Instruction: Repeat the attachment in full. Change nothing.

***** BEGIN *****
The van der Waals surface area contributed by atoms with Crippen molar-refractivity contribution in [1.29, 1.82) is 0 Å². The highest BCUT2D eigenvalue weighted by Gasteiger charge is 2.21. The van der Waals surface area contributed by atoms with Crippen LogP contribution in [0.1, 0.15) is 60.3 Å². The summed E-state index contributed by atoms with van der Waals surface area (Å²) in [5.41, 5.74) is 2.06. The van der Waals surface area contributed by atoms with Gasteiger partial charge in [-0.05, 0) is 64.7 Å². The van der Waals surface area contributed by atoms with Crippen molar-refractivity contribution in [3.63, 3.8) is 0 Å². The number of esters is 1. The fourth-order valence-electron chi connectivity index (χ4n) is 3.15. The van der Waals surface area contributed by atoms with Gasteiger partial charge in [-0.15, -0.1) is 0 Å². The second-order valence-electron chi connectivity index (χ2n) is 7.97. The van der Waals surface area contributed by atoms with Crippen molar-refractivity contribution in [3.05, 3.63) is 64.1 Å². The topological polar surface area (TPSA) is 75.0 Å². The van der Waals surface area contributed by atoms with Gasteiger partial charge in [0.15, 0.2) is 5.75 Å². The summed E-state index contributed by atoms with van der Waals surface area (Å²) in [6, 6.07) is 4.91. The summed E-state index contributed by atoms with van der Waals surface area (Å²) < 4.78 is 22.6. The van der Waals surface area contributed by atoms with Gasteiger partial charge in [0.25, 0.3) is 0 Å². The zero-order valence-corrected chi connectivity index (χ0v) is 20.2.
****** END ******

The van der Waals surface area contributed by atoms with Crippen molar-refractivity contribution in [1.29, 1.82) is 0 Å². The highest BCUT2D eigenvalue weighted by Gasteiger charge is 2.21. The van der Waals surface area contributed by atoms with Crippen LogP contribution in [0.1, 0.15) is 60.3 Å². The summed E-state index contributed by atoms with van der Waals surface area (Å²) in [5.41, 5.74) is 2.06. The van der Waals surface area contributed by atoms with Gasteiger partial charge in [-0.05, 0) is 64.7 Å². The van der Waals surface area contributed by atoms with Crippen molar-refractivity contribution in [3.63, 3.8) is 0 Å². The number of esters is 1. The fourth-order valence-electron chi connectivity index (χ4n) is 3.15. The van der Waals surface area contributed by atoms with Gasteiger partial charge in [-0.15, -0.1) is 0 Å². The second-order valence-electron chi connectivity index (χ2n) is 7.97. The van der Waals surface area contributed by atoms with Crippen molar-refractivity contribution in [3.05, 3.63) is 64.1 Å². The topological polar surface area (TPSA) is 75.0 Å². The van der Waals surface area contributed by atoms with Gasteiger partial charge in [0.15, 0.2) is 5.75 Å². The summed E-state index contributed by atoms with van der Waals surface area (Å²) in [6, 6.07) is 4.91. The summed E-state index contributed by atoms with van der Waals surface area (Å²) < 4.78 is 22.6. The van der Waals surface area contributed by atoms with Gasteiger partial charge in [0.25, 0.3) is 0 Å². The zero-order valence-corrected chi connectivity index (χ0v) is 20.2.